Recent Engagement Study Finds 80% of Individuals Who Have Electronic Access to Their Immunization Records Also Received Their Flu Shot in 2016
CDC’s National Influenza Vaccination Week is December 4-10. Michael L. Popovich, CEO of Scientific Technologies Corporation (STC), indicated “this public health awareness event is only one week in December but the flu comes early and stays late and affects millions each year.” Thousands of pharmacy, provider and public health partners throughout the country have been providing flu vaccines on a daily basis. In fact, a major national pharmacy chain provided over 1 million flu immunizations to individuals across the country in the first week of October alone. STC’s ImmsLink™, a pharmacy immunization interface, reported these immunization events to all 50 state public health immunization registries. In some cases ImmsLink™ provided a real time electronic data exchange between the pharmacist at the point of care and the state health department using immunization intelligence™ to determine additional patient immunizations that were due.
The power of data, combined with technology and analytics, leverages a pharmacy or provider visit for a flu shot to reduce an individual’s risk to other vaccine preventable diseases such as pneumonia, whooping cough and shingles. But this isn’t always enough. Consumer outreach and education can provide additional information to support targeted immunization programs and therefore increase immunization rates. This month, STC utilized their Immunization Ambassadors (immunizationambassadors.com) and My Immunization Record (myir.net) networks to determine the percentage of individuals within these groups that received their influenza immunization. With a direct communication to nearly 8,000 individuals, recipients were asked if they had their flu shot and were reminded to check their immunization histories as contained in their state registry.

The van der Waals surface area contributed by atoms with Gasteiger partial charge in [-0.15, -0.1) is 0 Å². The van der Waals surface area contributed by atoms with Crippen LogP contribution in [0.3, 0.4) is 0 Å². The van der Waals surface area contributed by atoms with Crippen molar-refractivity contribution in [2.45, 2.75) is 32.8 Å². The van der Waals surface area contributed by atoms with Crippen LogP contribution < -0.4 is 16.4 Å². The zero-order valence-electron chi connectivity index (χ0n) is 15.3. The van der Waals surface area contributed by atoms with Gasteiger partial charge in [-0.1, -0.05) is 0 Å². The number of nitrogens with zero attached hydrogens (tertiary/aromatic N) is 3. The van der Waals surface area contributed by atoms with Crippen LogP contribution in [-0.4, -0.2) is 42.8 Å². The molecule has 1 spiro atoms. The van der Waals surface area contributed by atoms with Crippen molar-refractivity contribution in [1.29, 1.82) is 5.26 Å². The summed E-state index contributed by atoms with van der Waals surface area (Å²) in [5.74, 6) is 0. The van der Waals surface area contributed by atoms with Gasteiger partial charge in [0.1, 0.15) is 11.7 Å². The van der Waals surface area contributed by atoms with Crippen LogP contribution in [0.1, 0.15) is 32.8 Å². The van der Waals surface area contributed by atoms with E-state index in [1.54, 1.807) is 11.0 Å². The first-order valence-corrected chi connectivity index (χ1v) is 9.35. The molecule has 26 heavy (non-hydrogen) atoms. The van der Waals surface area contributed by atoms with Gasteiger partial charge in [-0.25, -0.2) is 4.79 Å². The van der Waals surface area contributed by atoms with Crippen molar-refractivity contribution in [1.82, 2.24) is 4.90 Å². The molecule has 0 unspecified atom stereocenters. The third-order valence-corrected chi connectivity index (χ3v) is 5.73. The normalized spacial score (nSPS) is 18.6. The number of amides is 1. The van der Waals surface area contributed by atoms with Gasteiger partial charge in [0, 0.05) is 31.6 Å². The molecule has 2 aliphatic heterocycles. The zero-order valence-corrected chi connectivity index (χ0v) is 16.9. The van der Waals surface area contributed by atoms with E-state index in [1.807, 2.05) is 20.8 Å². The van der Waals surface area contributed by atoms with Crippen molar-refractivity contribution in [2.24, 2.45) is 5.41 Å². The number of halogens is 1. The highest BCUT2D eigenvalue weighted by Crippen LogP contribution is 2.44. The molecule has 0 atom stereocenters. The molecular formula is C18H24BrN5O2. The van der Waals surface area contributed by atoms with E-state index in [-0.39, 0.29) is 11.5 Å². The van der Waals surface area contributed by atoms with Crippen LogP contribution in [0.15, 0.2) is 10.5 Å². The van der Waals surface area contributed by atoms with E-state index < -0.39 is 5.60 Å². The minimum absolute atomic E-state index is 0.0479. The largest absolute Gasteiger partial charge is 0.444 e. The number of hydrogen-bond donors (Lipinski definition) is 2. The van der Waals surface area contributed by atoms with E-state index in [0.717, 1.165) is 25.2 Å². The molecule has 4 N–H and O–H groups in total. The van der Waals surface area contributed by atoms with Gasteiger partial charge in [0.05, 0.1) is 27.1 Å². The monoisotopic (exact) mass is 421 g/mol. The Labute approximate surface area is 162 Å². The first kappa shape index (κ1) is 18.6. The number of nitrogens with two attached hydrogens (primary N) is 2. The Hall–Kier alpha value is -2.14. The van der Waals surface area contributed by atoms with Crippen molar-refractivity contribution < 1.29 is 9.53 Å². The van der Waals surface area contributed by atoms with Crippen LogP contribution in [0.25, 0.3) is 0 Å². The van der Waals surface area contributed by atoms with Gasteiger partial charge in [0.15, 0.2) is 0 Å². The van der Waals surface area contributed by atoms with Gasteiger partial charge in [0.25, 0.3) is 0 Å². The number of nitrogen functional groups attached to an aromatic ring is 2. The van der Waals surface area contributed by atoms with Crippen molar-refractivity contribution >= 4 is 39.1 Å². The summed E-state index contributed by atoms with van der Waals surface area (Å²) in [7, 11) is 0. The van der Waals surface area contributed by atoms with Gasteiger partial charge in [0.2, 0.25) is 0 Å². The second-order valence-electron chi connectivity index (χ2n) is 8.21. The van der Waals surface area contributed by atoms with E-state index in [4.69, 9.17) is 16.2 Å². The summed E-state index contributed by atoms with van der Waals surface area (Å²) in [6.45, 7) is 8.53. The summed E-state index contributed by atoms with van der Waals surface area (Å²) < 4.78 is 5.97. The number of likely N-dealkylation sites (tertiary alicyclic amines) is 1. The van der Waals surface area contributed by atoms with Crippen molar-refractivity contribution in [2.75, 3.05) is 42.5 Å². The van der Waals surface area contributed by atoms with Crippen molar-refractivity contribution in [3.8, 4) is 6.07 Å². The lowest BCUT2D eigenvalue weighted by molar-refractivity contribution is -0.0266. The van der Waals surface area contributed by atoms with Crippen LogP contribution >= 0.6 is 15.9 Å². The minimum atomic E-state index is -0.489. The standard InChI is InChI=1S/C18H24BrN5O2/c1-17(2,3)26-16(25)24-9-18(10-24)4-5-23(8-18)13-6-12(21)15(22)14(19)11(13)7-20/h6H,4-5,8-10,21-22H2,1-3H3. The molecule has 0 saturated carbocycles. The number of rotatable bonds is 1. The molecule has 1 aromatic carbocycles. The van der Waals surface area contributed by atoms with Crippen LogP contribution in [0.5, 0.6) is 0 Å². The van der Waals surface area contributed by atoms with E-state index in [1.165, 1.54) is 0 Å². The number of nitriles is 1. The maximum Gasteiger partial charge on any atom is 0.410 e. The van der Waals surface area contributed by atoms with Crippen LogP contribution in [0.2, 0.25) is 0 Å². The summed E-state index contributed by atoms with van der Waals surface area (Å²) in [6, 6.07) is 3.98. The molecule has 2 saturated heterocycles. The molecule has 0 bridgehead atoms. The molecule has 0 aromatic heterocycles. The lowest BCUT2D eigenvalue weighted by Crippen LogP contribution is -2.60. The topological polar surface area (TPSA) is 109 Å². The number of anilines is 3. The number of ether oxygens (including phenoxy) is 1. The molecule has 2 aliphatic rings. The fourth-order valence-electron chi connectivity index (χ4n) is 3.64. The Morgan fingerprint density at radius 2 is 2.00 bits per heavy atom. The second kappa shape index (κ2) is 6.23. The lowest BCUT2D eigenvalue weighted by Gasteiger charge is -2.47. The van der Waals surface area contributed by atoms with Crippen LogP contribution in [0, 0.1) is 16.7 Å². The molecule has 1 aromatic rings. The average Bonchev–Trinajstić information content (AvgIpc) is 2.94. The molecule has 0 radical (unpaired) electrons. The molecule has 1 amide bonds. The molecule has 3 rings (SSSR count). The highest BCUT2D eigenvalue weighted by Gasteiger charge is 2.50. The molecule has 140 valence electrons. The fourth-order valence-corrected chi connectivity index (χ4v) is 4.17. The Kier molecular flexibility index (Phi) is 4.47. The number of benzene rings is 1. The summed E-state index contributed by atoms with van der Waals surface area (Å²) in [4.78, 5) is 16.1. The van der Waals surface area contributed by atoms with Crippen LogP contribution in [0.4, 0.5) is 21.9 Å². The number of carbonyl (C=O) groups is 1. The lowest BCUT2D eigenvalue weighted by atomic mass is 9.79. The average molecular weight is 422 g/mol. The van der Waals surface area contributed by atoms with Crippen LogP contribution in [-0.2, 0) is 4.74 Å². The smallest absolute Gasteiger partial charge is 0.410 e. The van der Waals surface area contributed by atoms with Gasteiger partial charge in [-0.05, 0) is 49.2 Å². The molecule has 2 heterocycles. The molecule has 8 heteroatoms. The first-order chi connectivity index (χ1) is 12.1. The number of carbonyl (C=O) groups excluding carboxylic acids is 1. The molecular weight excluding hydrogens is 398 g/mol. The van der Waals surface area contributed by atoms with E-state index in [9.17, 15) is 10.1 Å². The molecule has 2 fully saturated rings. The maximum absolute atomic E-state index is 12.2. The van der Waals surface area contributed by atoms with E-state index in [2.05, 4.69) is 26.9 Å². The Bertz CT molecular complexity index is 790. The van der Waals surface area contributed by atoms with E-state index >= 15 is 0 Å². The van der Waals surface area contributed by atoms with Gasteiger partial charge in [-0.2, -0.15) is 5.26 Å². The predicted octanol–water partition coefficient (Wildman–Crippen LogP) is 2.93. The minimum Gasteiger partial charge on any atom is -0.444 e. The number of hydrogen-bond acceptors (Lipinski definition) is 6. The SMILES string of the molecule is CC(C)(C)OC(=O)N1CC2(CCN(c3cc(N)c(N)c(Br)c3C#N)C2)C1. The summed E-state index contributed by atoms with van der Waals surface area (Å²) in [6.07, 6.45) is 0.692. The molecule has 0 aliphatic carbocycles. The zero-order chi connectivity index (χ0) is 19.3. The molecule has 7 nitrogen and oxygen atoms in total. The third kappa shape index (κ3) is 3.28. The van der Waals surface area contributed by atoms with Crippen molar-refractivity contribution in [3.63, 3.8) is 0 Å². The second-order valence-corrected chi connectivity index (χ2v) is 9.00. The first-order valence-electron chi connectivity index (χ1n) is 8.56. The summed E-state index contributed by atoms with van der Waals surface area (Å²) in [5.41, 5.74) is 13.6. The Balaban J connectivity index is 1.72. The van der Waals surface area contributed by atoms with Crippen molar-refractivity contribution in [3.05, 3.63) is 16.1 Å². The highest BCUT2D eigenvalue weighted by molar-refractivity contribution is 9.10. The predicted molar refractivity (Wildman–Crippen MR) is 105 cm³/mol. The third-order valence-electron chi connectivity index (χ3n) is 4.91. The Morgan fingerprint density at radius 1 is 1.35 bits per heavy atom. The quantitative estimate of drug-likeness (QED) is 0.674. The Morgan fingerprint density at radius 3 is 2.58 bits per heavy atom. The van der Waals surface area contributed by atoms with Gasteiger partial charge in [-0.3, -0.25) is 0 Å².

Of the total, over one quarter accessed the communication with 80% indicating they had received their flu shot. For the other 20%, will this communication a national campaign or your pharmacy store sign that says “flu shots today” increase the uptake of the flu vaccine? Popovich says; “It doesn’t matter. Influenza exists everywhere. It takes a complete collaborative effort from within a large health ecosystem to message, deliver and impact vaccine related health improvements. Technology is one piece but how data is used how resources are allocated and targeted to high risk populations and how you empower individuals and providers with intelligence will be the difference.”